Relationship Myths

Because I hang out in unsavory places like Facebook, Twitter and social media, I see a lot of misinformation about what healthy marriage and relationships are like, so I thought I’d correct the most prevalent ones.

Myth: Happy couples don’t argue
Facts: There is a pervasive Myth that somehow happy couples just agree on everything automatically all the time. Believing this Myth, we enter relationships convinced that whatever problems or differences we have with our partners will be easy to solve. But, in reality, the individuals who make up a partnership will disagree frequently, and often struggle over even minor issues. In the course of building and sustaining a lifetime relationship, every couple encounters many problems. Different backgrounds and experience, discordant perception of each other and events, unequal rates of education and growth, conflicting needs for self-expression and contact, and differing values and beliefs about relationships complicate and often block attempts at creating partnership together. Discussion is valuable; fighting and yelling, however, is destructive. Learning to discuss these differences calmly and even agreeing to disagree, will keep your relationship interesting and dynamic.

Myth: We don’t need to talk about the relationship
Facts: People who like to avoid conflict love this Myth, but it’s just not true. In fact, the best way to avoid conflict is to discuss things openly. No two people are the same, like the same things, want to do the same things or even understand things the same. You and your partner are bound to have differences you need to discuss. When you have a regular chance to talk about what’s going on in the relationship, problems, resentment and frustration don’t get a chance to build.

I often recommend couples increase their mutual respect and appreciation by having a regular “State of the Union” meeting, to enhance your cooperation, tolerance and rationality, and to defuse conflict as soon as it arises. Whether you are single, dating, married or have a family, this meeting date will make a tremendous difference in the emotional tenor of the relationship. If you’re blending a family from previous situations, it will make a huge difference in your success.

If you set a pattern of doing this early in a relationship, it will be easy to expand the group to include children if you have them. For relationships and families that are already established, it might feel a bit awkward to begin the meetings at first, but if you follow the steps below, everyone will soon experience the value of having an appropriate time and place to talk about issues and plans. As you clear the air, everyone will relax, problems will be minor, and the couple or whole family can use the time for bonding, sharing stories and experiences, and creating quality time together.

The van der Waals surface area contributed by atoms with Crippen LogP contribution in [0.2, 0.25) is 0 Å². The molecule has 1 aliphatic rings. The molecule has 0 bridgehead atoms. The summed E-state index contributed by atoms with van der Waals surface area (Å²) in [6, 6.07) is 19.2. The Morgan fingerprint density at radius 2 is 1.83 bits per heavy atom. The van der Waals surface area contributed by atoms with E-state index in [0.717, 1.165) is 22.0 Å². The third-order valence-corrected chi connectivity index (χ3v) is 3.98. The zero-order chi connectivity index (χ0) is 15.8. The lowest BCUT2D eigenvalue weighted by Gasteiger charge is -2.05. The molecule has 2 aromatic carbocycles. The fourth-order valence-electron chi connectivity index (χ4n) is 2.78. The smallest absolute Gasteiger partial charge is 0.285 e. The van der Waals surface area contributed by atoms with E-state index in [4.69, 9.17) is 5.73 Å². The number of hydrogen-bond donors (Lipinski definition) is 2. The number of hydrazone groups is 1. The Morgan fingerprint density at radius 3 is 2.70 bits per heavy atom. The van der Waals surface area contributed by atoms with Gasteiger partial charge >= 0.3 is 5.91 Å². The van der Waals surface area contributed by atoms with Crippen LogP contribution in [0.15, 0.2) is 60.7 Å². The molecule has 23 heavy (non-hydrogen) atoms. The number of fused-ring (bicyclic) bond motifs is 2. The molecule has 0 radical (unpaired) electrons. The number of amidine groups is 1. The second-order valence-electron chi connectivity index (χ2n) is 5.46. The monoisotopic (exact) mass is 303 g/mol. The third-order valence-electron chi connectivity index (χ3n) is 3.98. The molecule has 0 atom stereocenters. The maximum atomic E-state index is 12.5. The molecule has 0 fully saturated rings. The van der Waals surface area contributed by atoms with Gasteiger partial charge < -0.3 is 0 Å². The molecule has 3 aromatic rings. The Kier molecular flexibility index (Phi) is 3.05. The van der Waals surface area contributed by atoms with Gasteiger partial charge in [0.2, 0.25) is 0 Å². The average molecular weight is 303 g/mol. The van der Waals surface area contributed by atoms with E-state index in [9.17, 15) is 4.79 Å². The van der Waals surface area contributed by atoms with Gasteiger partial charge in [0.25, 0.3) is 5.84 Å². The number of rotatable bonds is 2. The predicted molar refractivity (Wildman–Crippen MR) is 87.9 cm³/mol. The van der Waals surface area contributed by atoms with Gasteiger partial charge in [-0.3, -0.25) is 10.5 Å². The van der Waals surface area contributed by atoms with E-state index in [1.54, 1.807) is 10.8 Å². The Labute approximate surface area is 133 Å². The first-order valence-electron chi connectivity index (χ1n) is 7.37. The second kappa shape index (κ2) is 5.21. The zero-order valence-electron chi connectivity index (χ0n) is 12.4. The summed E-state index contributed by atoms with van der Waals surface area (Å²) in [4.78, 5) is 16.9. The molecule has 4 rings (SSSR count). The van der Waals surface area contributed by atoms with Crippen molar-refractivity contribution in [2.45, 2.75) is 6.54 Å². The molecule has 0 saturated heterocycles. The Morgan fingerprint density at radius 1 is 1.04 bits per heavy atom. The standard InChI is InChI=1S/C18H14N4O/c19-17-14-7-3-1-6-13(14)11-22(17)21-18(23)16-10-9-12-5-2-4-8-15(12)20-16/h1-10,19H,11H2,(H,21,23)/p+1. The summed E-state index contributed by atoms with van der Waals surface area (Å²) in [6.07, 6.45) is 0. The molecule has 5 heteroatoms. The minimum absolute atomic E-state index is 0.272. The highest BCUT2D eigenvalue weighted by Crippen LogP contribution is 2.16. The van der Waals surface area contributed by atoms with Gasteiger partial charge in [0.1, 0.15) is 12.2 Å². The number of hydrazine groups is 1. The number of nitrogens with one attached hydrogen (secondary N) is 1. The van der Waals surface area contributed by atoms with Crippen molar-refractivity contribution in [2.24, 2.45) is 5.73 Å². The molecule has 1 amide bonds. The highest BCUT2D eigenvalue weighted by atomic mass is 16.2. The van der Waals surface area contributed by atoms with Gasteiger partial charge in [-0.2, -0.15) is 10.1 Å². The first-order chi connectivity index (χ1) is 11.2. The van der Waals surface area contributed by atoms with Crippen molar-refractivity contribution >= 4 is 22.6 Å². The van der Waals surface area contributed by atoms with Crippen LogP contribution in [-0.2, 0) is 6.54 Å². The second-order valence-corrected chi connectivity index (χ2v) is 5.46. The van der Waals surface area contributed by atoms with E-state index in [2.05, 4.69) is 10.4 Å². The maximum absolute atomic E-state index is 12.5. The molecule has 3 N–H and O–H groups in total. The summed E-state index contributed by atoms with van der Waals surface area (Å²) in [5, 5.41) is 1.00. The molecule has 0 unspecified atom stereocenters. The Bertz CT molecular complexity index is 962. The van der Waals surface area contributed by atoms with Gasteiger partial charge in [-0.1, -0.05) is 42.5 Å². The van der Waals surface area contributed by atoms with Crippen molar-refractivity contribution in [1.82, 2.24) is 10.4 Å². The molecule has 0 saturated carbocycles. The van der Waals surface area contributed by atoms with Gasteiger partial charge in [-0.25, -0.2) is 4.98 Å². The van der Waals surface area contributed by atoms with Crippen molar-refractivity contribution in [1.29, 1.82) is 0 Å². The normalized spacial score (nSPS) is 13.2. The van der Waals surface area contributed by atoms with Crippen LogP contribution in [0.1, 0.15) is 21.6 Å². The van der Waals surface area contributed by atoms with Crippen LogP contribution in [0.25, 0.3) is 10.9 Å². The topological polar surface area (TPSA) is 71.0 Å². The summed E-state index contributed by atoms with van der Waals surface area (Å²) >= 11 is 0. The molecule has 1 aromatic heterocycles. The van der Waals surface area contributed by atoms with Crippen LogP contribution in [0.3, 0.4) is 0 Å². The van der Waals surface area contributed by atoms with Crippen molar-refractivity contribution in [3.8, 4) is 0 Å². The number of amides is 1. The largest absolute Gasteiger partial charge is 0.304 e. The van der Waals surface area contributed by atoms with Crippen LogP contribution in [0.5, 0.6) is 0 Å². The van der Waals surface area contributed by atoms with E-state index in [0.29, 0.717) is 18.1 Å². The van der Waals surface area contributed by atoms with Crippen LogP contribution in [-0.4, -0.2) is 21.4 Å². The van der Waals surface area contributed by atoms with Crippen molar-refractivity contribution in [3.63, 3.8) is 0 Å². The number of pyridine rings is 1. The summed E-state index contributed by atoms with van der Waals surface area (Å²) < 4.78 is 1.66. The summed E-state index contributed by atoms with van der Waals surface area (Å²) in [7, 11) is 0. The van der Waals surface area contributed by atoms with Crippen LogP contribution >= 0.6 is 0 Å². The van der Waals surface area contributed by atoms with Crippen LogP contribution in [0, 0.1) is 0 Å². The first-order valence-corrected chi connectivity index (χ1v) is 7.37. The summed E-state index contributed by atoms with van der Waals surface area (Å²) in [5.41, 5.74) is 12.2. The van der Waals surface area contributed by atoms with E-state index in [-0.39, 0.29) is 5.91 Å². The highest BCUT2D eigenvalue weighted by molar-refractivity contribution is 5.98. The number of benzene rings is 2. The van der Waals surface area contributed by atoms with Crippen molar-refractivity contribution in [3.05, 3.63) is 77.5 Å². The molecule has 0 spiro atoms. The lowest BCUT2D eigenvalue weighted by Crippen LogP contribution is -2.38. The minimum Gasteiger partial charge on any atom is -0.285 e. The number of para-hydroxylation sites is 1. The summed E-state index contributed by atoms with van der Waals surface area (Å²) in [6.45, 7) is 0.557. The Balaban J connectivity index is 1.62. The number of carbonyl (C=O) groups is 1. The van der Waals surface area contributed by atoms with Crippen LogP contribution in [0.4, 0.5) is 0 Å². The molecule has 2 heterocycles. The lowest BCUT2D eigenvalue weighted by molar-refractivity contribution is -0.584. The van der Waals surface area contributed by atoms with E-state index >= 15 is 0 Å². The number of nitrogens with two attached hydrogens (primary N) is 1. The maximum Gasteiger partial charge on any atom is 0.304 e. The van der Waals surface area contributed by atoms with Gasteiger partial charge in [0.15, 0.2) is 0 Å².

Myth: Spouses don’t need to court each other; once you’re committed you can relax
Facts: In fact, relaxing too much can lead to boredom and feeling taken for granted. The relationships depicted in the media, and perhaps relationships you see around you, do not model kind, loving and considerate behavior very well. Although the press may be bored by politeness, kindness and happiness, those traits will make your partner and your relationship flourish and blossom. Consider kindness to be the lubricant of your communication and expressing love to be the fertilizer that makes the relationship bloom.

Remembering to court each other regularly during the course of the relationship will keep the excitement alive. Remember all the fun ways you first drew each other into your lives, and be sure to keep up that effort. You’ll both be glad you did, and your relationship will be much stronger for it.

Myth: It’s normal to be bored with your spouse
Facts: Boredom is a sign that spouses are taking each other and your relationship for granted. Pay attention to feelings of boredom, they are an important indicator. If your activities have become too routine, you can counter the boredom by taking necessary risks. For example, have that scary discussion about intimacy, aging, your in-laws, or dare to suggest a change in your routine. It doesn’t matter what you do as long as it’s different and can be shared. Try these three simple, but key actions to help avoid boredom in your relationship: Celebrate, play, and laugh together, as much as possible.

Myth: It’s weird to have individual social interests or take separate vacations
Facts: It seems logical that like would attract like, but in my private practice as a relationship counselor and psychotherapist, I often see people drawn to their opposite; because it’s new and exciting.